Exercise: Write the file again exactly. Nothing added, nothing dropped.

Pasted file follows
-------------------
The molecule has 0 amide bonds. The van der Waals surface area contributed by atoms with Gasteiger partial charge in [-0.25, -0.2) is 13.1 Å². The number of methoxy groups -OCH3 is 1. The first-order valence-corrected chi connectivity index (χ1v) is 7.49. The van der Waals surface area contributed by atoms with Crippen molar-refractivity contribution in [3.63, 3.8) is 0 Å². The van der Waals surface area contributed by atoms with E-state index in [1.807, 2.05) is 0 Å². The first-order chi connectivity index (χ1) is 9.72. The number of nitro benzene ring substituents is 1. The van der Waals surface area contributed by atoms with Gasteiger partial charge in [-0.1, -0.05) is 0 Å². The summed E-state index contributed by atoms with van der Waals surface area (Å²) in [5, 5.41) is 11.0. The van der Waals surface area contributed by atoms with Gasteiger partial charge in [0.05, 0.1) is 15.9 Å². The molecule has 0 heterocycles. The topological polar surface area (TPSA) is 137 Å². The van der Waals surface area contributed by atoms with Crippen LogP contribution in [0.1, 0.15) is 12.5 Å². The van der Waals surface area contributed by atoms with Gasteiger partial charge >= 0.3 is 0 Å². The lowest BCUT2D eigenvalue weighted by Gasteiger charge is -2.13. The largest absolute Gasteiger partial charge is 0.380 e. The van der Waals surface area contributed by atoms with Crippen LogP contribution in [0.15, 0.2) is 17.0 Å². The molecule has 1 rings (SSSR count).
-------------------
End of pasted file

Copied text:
The molecule has 0 amide bonds. The van der Waals surface area contributed by atoms with Gasteiger partial charge in [-0.25, -0.2) is 13.1 Å². The number of methoxy groups -OCH3 is 1. The first-order valence-corrected chi connectivity index (χ1v) is 7.49. The van der Waals surface area contributed by atoms with Crippen molar-refractivity contribution in [3.63, 3.8) is 0 Å². The van der Waals surface area contributed by atoms with E-state index in [1.807, 2.05) is 0 Å². The first-order chi connectivity index (χ1) is 9.72. The number of nitro benzene ring substituents is 1. The van der Waals surface area contributed by atoms with Gasteiger partial charge in [-0.1, -0.05) is 0 Å². The summed E-state index contributed by atoms with van der Waals surface area (Å²) in [5, 5.41) is 11.0. The van der Waals surface area contributed by atoms with Gasteiger partial charge in [0.05, 0.1) is 15.9 Å². The molecule has 0 heterocycles. The topological polar surface area (TPSA) is 137 Å². The van der Waals surface area contributed by atoms with Crippen LogP contribution in [0.1, 0.15) is 12.5 Å². The van der Waals surface area contributed by atoms with Gasteiger partial charge >= 0.3 is 0 Å². The lowest BCUT2D eigenvalue weighted by Gasteiger charge is -2.13. The largest absolute Gasteiger partial charge is 0.380 e. The van der Waals surface area contributed by atoms with Crippen LogP contribution in [0.15, 0.2) is 17.0 Å². The molecule has 1 rings (SSSR count).